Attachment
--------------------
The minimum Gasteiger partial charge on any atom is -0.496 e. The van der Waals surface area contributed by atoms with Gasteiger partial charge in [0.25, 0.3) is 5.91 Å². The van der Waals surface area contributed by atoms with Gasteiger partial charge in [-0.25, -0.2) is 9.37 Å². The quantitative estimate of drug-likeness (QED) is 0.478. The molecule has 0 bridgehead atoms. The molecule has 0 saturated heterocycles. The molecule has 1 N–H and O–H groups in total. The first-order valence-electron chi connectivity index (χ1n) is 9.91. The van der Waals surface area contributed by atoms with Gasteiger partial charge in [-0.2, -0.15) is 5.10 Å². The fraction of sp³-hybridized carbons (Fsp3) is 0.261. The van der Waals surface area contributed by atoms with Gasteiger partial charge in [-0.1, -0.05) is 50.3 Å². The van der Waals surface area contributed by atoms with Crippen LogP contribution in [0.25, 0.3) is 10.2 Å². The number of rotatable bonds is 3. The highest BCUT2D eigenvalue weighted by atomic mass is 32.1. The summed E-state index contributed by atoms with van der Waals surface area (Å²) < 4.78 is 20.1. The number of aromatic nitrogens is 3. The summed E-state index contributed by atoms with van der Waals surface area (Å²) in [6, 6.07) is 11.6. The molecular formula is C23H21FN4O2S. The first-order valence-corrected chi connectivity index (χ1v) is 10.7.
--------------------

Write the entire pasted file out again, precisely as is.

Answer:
The minimum Gasteiger partial charge on any atom is -0.496 e. The van der Waals surface area contributed by atoms with Gasteiger partial charge in [0.25, 0.3) is 5.91 Å². The van der Waals surface area contributed by atoms with Gasteiger partial charge in [-0.25, -0.2) is 9.37 Å². The quantitative estimate of drug-likeness (QED) is 0.478. The molecule has 0 bridgehead atoms. The molecule has 0 saturated heterocycles. The molecule has 1 N–H and O–H groups in total. The first-order valence-electron chi connectivity index (χ1n) is 9.91. The van der Waals surface area contributed by atoms with Gasteiger partial charge in [-0.2, -0.15) is 5.10 Å². The fraction of sp³-hybridized carbons (Fsp3) is 0.261. The van der Waals surface area contributed by atoms with Gasteiger partial charge in [-0.1, -0.05) is 50.3 Å². The van der Waals surface area contributed by atoms with Crippen LogP contribution in [0.25, 0.3) is 10.2 Å². The number of rotatable bonds is 3. The highest BCUT2D eigenvalue weighted by atomic mass is 32.1. The summed E-state index contributed by atoms with van der Waals surface area (Å²) < 4.78 is 20.1. The number of aromatic nitrogens is 3. The summed E-state index contributed by atoms with van der Waals surface area (Å²) in [6, 6.07) is 11.6. The molecular formula is C23H21FN4O2S. The first-order valence-corrected chi connectivity index (χ1v) is 10.7.